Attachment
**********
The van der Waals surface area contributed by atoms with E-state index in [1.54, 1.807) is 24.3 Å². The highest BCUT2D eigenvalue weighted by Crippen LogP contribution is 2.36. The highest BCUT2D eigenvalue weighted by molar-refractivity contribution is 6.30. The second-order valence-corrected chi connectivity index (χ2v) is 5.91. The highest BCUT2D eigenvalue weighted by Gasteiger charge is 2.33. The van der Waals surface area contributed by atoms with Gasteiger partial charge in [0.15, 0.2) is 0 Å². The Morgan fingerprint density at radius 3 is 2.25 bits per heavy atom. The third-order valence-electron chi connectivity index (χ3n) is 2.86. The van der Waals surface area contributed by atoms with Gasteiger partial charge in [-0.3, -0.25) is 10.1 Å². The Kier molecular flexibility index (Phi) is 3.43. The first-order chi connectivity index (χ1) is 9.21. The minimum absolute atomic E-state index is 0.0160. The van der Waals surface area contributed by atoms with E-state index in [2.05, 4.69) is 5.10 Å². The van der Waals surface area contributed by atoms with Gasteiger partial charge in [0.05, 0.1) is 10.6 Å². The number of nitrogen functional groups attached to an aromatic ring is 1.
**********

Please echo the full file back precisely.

The van der Waals surface area contributed by atoms with E-state index in [1.54, 1.807) is 24.3 Å². The highest BCUT2D eigenvalue weighted by Crippen LogP contribution is 2.36. The highest BCUT2D eigenvalue weighted by molar-refractivity contribution is 6.30. The second-order valence-corrected chi connectivity index (χ2v) is 5.91. The highest BCUT2D eigenvalue weighted by Gasteiger charge is 2.33. The van der Waals surface area contributed by atoms with Gasteiger partial charge in [0.15, 0.2) is 0 Å². The Morgan fingerprint density at radius 3 is 2.25 bits per heavy atom. The third-order valence-electron chi connectivity index (χ3n) is 2.86. The van der Waals surface area contributed by atoms with Gasteiger partial charge in [-0.3, -0.25) is 10.1 Å². The Kier molecular flexibility index (Phi) is 3.43. The first-order chi connectivity index (χ1) is 9.21. The minimum absolute atomic E-state index is 0.0160. The van der Waals surface area contributed by atoms with E-state index in [2.05, 4.69) is 5.10 Å². The van der Waals surface area contributed by atoms with Gasteiger partial charge in [0.05, 0.1) is 10.6 Å². The number of nitrogen functional groups attached to an aromatic ring is 1.